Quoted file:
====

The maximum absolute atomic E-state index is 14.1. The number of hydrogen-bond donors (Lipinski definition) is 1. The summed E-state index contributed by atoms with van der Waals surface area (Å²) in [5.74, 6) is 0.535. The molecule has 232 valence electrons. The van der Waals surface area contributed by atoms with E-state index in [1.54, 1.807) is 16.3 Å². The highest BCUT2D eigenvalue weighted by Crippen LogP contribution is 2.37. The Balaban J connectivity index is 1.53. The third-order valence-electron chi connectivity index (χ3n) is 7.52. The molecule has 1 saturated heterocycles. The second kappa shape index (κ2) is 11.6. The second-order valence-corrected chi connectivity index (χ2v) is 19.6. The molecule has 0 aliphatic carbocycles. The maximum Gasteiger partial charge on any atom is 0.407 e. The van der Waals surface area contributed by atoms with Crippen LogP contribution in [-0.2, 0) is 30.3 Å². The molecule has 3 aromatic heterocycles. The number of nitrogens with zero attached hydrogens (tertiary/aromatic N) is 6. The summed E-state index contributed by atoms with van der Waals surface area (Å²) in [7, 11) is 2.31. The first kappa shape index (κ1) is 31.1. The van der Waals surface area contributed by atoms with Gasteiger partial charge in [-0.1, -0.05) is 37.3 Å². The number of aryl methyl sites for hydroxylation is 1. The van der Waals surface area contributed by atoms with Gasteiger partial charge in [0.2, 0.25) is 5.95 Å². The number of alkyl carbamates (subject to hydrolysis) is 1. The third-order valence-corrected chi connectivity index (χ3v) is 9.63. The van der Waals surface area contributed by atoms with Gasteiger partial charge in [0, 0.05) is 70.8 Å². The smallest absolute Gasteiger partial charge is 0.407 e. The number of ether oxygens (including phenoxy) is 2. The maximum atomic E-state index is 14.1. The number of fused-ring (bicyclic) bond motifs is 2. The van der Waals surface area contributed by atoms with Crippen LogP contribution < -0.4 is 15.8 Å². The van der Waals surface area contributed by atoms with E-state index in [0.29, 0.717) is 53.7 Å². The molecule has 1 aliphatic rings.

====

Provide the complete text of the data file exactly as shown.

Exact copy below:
The maximum absolute atomic E-state index is 14.1. The number of hydrogen-bond donors (Lipinski definition) is 1. The summed E-state index contributed by atoms with van der Waals surface area (Å²) in [5.74, 6) is 0.535. The molecule has 232 valence electrons. The van der Waals surface area contributed by atoms with E-state index in [1.54, 1.807) is 16.3 Å². The highest BCUT2D eigenvalue weighted by Crippen LogP contribution is 2.37. The Balaban J connectivity index is 1.53. The third-order valence-electron chi connectivity index (χ3n) is 7.52. The molecule has 1 saturated heterocycles. The second kappa shape index (κ2) is 11.6. The second-order valence-corrected chi connectivity index (χ2v) is 19.6. The molecule has 0 aliphatic carbocycles. The maximum Gasteiger partial charge on any atom is 0.407 e. The van der Waals surface area contributed by atoms with Crippen LogP contribution in [-0.2, 0) is 30.3 Å². The molecule has 3 aromatic heterocycles. The number of nitrogens with zero attached hydrogens (tertiary/aromatic N) is 6. The summed E-state index contributed by atoms with van der Waals surface area (Å²) in [7, 11) is 2.31. The first kappa shape index (κ1) is 31.1. The van der Waals surface area contributed by atoms with Gasteiger partial charge in [-0.1, -0.05) is 37.3 Å². The number of aryl methyl sites for hydroxylation is 1. The van der Waals surface area contributed by atoms with Gasteiger partial charge in [0.2, 0.25) is 5.95 Å². The number of alkyl carbamates (subject to hydrolysis) is 1. The third-order valence-corrected chi connectivity index (χ3v) is 9.63. The van der Waals surface area contributed by atoms with Gasteiger partial charge in [0, 0.05) is 70.8 Å². The smallest absolute Gasteiger partial charge is 0.407 e. The number of ether oxygens (including phenoxy) is 2. The maximum atomic E-state index is 14.1. The number of fused-ring (bicyclic) bond motifs is 2. The van der Waals surface area contributed by atoms with Crippen LogP contribution < -0.4 is 15.8 Å². The van der Waals surface area contributed by atoms with E-state index in [0.29, 0.717) is 53.7 Å². The molecule has 1 aliphatic rings.